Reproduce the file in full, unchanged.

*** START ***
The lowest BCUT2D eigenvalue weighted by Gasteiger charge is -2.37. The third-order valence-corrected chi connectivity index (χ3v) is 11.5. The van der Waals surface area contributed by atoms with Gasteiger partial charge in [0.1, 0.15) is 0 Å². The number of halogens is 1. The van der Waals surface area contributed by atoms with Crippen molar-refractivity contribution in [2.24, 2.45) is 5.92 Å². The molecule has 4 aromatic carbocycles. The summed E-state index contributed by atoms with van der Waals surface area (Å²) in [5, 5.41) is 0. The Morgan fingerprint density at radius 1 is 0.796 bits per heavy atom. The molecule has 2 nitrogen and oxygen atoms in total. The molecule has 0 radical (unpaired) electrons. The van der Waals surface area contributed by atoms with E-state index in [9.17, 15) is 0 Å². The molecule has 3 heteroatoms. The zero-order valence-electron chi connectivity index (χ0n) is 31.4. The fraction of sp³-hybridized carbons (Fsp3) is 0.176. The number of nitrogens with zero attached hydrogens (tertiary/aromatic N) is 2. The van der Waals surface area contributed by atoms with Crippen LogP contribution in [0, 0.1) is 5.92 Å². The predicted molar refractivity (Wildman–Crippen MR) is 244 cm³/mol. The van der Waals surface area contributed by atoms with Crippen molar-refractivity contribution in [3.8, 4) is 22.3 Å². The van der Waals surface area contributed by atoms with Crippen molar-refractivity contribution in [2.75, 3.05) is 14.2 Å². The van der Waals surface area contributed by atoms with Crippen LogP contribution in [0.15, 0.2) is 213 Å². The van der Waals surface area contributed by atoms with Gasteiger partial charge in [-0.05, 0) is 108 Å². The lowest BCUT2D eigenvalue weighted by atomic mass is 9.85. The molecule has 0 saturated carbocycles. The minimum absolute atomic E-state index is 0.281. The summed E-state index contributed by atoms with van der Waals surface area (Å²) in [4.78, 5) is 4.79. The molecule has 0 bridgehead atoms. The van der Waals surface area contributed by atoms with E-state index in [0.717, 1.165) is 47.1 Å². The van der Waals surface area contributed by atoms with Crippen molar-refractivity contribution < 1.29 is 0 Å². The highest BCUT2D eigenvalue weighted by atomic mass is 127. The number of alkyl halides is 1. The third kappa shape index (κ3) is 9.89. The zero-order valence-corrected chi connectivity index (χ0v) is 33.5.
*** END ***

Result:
The lowest BCUT2D eigenvalue weighted by Gasteiger charge is -2.37. The third-order valence-corrected chi connectivity index (χ3v) is 11.5. The van der Waals surface area contributed by atoms with Gasteiger partial charge in [0.1, 0.15) is 0 Å². The number of halogens is 1. The van der Waals surface area contributed by atoms with Crippen molar-refractivity contribution in [2.24, 2.45) is 5.92 Å². The molecule has 4 aromatic carbocycles. The summed E-state index contributed by atoms with van der Waals surface area (Å²) in [5, 5.41) is 0. The Morgan fingerprint density at radius 1 is 0.796 bits per heavy atom. The molecule has 2 nitrogen and oxygen atoms in total. The molecule has 0 radical (unpaired) electrons. The van der Waals surface area contributed by atoms with E-state index in [9.17, 15) is 0 Å². The molecule has 3 heteroatoms. The zero-order valence-electron chi connectivity index (χ0n) is 31.4. The fraction of sp³-hybridized carbons (Fsp3) is 0.176. The number of nitrogens with zero attached hydrogens (tertiary/aromatic N) is 2. The van der Waals surface area contributed by atoms with Crippen LogP contribution in [0, 0.1) is 5.92 Å². The predicted molar refractivity (Wildman–Crippen MR) is 244 cm³/mol. The van der Waals surface area contributed by atoms with Crippen molar-refractivity contribution in [3.8, 4) is 22.3 Å². The van der Waals surface area contributed by atoms with Crippen molar-refractivity contribution in [2.75, 3.05) is 14.2 Å². The van der Waals surface area contributed by atoms with Crippen LogP contribution in [0.15, 0.2) is 213 Å². The van der Waals surface area contributed by atoms with Gasteiger partial charge in [-0.05, 0) is 108 Å². The lowest BCUT2D eigenvalue weighted by atomic mass is 9.85. The molecule has 0 saturated carbocycles. The minimum absolute atomic E-state index is 0.281. The summed E-state index contributed by atoms with van der Waals surface area (Å²) in [4.78, 5) is 4.79. The molecule has 0 bridgehead atoms. The van der Waals surface area contributed by atoms with E-state index in [0.717, 1.165) is 47.1 Å². The van der Waals surface area contributed by atoms with Crippen molar-refractivity contribution < 1.29 is 0 Å². The highest BCUT2D eigenvalue weighted by atomic mass is 127. The number of alkyl halides is 1. The third kappa shape index (κ3) is 9.89. The zero-order valence-corrected chi connectivity index (χ0v) is 33.5.